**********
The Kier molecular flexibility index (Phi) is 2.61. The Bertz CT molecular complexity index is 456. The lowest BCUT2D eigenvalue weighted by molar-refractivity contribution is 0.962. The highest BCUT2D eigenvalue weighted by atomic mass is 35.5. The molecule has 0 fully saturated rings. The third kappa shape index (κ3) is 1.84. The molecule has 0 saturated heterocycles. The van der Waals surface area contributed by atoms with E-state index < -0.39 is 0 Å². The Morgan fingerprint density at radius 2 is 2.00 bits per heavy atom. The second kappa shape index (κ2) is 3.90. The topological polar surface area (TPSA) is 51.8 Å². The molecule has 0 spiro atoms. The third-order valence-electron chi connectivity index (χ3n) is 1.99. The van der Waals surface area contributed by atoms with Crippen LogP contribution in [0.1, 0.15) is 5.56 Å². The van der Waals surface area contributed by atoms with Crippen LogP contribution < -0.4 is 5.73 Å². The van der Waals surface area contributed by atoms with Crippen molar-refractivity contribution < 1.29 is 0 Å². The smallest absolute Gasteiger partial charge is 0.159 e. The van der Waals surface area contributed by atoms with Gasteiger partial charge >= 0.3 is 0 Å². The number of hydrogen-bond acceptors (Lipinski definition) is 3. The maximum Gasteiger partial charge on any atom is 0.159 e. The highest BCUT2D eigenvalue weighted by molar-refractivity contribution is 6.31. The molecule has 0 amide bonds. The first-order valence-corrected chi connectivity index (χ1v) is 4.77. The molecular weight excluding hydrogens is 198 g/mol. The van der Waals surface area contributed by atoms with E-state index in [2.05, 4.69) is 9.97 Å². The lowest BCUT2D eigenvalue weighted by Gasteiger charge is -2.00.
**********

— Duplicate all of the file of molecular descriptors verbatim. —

The Kier molecular flexibility index (Phi) is 2.61. The Bertz CT molecular complexity index is 456. The lowest BCUT2D eigenvalue weighted by molar-refractivity contribution is 0.962. The highest BCUT2D eigenvalue weighted by atomic mass is 35.5. The molecule has 0 fully saturated rings. The third kappa shape index (κ3) is 1.84. The molecule has 0 saturated heterocycles. The van der Waals surface area contributed by atoms with E-state index < -0.39 is 0 Å². The Morgan fingerprint density at radius 2 is 2.00 bits per heavy atom. The second kappa shape index (κ2) is 3.90. The topological polar surface area (TPSA) is 51.8 Å². The molecule has 0 spiro atoms. The third-order valence-electron chi connectivity index (χ3n) is 1.99. The van der Waals surface area contributed by atoms with Crippen LogP contribution in [0.1, 0.15) is 5.56 Å². The van der Waals surface area contributed by atoms with Crippen LogP contribution < -0.4 is 5.73 Å². The van der Waals surface area contributed by atoms with Crippen molar-refractivity contribution < 1.29 is 0 Å². The smallest absolute Gasteiger partial charge is 0.159 e. The van der Waals surface area contributed by atoms with Gasteiger partial charge >= 0.3 is 0 Å². The number of hydrogen-bond acceptors (Lipinski definition) is 3. The maximum Gasteiger partial charge on any atom is 0.159 e. The highest BCUT2D eigenvalue weighted by molar-refractivity contribution is 6.31. The molecule has 0 amide bonds. The first-order valence-corrected chi connectivity index (χ1v) is 4.77. The molecular weight excluding hydrogens is 198 g/mol. The van der Waals surface area contributed by atoms with E-state index in [2.05, 4.69) is 9.97 Å². The lowest BCUT2D eigenvalue weighted by Gasteiger charge is -2.00.